6 Things We Don’t Miss About Office Life

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happy young woman working from home on a laptop

This time last year, the idea that working from a virtual office would soon be commonplace was probably not on many people’s radar. To put it mildly, 2020 has been full of surprises. Now that many are working from their kitchen, spare room, garage or home office (if you’re really lucky)…well, office culture seems like a distant memory. 

With first-hand experience of how people use our products from wherever they have an internet connection, we’ve been in on the upsides of remote working for a while now. For employers it can mean reduced overheads, increased staff productivity, and reduced absenteeism. Employees get the benefit of more flexibility, extra focus, and a drastically shortened commute. The positives don’t stop there though. Here are six aspects of office life that we feel are better left in the past. 

Office politics

Present in even the most civil of workplaces, office politics are just a fact of life. However thanks to a reduction in personal interactions and shift onto instant messaging, email, and conference calls – there’s a lot less room for negative office politics with remote working. Whilst not completely banished from the professional landscape, it seems that remote working promotes more of a ‘focus-on-the-job-at-hand’ approach to the day. And in our minds, that’s a very good thing.

Shared toilet facilities

Privacy, hygiene, and awkward interactions at the hand dryers with your boss who you’ve now got to sit in a two-hour meeting with. All issues that can and do pop up when you have to share facilities with your co-workers – thankfully this is not something you really have to deal with when working from home.

Office attire

The simple pleasure of working in whatever clothing you feel comfortable in is seriously underrated if you ask us. If you’re still doing a good job while wearing your PJs, isn’t that the same as doing a good job in conservative office attire? Of course, for those who miss the feeling of a suit and tie or pencil skirt and blazer, there’s nothing stopping you from wearing that if you prefer.

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Organised ‘fun’

All too often, attempts at office culture can feel a bit forced. Team-building offsites and away days can almost contradict the sense of togetherness that they’re meant to promote. When it’s done well, office culture can thrive. When it’s not, it can feel like an awkward exercise in watching the clock waiting for it all to be over. An upside of remote working is that it leaves space for genuine interactions between people who actually want to socialise and get to know each other.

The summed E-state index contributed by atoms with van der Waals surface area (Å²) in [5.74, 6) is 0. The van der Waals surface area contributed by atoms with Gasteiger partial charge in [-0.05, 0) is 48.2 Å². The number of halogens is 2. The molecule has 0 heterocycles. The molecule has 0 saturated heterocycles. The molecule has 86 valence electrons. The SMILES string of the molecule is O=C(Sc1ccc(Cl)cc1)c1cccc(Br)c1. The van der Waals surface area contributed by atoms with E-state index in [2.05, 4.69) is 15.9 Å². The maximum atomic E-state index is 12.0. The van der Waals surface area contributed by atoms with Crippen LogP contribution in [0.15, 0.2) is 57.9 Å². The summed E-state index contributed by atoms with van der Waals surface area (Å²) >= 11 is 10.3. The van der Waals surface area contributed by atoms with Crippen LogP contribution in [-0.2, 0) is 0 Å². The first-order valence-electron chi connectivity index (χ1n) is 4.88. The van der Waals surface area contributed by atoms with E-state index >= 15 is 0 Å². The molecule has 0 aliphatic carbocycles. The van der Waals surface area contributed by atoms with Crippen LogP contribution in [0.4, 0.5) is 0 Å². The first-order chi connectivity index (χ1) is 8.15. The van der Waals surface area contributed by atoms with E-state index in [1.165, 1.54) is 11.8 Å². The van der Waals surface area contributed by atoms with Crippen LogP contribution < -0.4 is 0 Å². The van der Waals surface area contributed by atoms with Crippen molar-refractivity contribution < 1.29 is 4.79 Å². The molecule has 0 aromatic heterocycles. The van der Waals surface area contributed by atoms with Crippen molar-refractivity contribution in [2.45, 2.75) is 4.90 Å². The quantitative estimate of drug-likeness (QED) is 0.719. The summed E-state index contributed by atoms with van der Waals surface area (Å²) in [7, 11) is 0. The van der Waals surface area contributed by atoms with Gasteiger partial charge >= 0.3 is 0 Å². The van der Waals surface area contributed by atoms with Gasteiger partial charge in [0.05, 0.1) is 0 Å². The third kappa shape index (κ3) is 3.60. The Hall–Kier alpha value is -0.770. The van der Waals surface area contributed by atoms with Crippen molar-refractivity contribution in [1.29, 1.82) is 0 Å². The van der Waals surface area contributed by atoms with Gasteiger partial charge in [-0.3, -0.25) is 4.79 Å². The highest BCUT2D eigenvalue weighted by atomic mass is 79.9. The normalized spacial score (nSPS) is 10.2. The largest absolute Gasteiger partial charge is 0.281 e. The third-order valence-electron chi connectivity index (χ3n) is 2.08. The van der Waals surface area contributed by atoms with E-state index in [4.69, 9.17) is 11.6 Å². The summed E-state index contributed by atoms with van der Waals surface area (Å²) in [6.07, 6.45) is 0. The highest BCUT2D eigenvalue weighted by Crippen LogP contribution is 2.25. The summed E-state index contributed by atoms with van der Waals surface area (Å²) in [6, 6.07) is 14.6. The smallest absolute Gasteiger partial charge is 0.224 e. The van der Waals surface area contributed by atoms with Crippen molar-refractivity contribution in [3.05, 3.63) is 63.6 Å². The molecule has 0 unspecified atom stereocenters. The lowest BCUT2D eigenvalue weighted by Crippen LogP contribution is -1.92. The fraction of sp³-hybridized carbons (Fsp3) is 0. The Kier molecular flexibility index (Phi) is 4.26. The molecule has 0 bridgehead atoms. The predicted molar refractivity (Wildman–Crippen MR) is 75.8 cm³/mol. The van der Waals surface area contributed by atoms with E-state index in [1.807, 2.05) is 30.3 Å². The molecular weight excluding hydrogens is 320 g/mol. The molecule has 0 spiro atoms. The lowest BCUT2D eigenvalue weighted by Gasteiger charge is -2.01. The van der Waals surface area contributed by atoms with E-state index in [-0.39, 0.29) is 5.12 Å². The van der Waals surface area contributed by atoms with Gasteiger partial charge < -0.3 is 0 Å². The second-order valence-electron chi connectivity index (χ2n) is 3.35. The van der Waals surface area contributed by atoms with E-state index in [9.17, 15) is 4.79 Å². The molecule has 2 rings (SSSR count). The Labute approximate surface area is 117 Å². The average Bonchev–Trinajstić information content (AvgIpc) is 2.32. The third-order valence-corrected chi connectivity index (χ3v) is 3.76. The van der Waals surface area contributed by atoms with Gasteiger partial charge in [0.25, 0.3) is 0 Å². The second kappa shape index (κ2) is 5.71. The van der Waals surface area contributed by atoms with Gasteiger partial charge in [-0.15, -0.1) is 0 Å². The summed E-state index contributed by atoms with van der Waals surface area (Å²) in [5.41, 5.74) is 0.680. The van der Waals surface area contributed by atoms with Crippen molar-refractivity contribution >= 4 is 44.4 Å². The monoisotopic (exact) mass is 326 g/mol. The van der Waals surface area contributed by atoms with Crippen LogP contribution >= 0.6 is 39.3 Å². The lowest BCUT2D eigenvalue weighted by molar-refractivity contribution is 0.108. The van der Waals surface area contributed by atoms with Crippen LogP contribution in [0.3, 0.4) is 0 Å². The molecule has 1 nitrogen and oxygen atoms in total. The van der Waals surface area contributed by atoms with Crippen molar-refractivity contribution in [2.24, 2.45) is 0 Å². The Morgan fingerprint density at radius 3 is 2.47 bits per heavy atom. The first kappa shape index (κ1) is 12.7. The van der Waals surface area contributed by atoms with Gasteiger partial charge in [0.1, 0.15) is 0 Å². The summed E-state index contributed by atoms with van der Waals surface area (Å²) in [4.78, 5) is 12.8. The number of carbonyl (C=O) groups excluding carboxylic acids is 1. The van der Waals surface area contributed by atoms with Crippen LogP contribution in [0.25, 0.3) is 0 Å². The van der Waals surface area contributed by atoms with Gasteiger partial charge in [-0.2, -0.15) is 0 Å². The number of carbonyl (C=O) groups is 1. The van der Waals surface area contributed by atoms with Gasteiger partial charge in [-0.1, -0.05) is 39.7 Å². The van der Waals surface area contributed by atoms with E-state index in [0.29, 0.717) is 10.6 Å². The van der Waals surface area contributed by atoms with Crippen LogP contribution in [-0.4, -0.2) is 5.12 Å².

Office smalltalk

Smalltalk might be an accepted fixture of British office culture – but just how useful is it? And, is its absence really such a bad thing? Luckily for fans of genuine interaction, remote working has dealt a punishing blow to our shared knowledge of what everyone in the office did at the weekend. Again this shift points us towards having more authentic conversations with our colleagues, which can only be a good thing.

Remote working made easy

Reliable cloud communication solutions like our Contact Centre product is a good example of technology that allows its users to make the most of working from anywhere. It helps drive better customer experiences with its range of features that make collaborative working simple and straightforward. Not only that, but with omnichannel capabilities, performance, and quality management tools as well as workforce optimisation – it aims to offer benefits usually associated with face-to-face working environments, from anywhere. Not only that, with omnichannel capabilities and quality management tools it optimises workforce performance of those used to face-to-face working environments.

What else do leaders need to deliver in preparing their businesses for the new world of work?

Originally published Dec 27, 2020, updated Jan 16, 2023

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